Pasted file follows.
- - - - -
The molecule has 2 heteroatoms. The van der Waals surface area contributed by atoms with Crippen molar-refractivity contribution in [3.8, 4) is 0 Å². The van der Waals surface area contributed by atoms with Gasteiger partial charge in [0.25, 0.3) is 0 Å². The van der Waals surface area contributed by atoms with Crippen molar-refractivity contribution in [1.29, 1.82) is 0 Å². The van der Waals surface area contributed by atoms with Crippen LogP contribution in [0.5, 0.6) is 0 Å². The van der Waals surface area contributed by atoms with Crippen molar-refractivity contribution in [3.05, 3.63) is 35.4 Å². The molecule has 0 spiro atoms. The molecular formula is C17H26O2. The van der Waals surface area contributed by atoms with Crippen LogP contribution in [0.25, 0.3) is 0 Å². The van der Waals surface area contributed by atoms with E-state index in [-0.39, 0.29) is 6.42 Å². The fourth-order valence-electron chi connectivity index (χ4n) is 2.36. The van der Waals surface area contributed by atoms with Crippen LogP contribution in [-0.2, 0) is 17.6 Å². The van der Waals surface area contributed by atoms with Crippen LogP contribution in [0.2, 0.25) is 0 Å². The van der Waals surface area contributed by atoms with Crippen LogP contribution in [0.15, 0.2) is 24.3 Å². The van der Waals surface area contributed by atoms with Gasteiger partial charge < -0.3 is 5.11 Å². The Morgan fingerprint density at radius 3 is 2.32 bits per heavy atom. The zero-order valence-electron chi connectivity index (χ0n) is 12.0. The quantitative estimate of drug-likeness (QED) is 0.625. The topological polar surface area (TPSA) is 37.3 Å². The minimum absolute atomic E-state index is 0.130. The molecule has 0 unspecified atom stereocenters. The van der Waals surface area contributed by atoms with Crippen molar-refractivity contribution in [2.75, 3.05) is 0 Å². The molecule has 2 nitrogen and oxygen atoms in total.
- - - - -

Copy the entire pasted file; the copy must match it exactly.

The molecule has 2 heteroatoms. The van der Waals surface area contributed by atoms with Crippen molar-refractivity contribution in [3.8, 4) is 0 Å². The van der Waals surface area contributed by atoms with Gasteiger partial charge in [0.25, 0.3) is 0 Å². The van der Waals surface area contributed by atoms with Crippen molar-refractivity contribution in [1.29, 1.82) is 0 Å². The van der Waals surface area contributed by atoms with Crippen LogP contribution in [0.5, 0.6) is 0 Å². The van der Waals surface area contributed by atoms with Crippen molar-refractivity contribution in [3.05, 3.63) is 35.4 Å². The molecule has 0 spiro atoms. The molecular formula is C17H26O2. The van der Waals surface area contributed by atoms with Crippen LogP contribution in [0.25, 0.3) is 0 Å². The van der Waals surface area contributed by atoms with E-state index in [-0.39, 0.29) is 6.42 Å². The fourth-order valence-electron chi connectivity index (χ4n) is 2.36. The van der Waals surface area contributed by atoms with Crippen LogP contribution in [-0.2, 0) is 17.6 Å². The van der Waals surface area contributed by atoms with Crippen LogP contribution in [0.2, 0.25) is 0 Å². The van der Waals surface area contributed by atoms with Crippen LogP contribution in [0.15, 0.2) is 24.3 Å². The van der Waals surface area contributed by atoms with Gasteiger partial charge < -0.3 is 5.11 Å². The Morgan fingerprint density at radius 3 is 2.32 bits per heavy atom. The zero-order valence-electron chi connectivity index (χ0n) is 12.0. The quantitative estimate of drug-likeness (QED) is 0.625. The topological polar surface area (TPSA) is 37.3 Å². The minimum absolute atomic E-state index is 0.130. The molecule has 0 unspecified atom stereocenters. The van der Waals surface area contributed by atoms with Crippen molar-refractivity contribution in [2.75, 3.05) is 0 Å². The molecule has 2 nitrogen and oxygen atoms in total.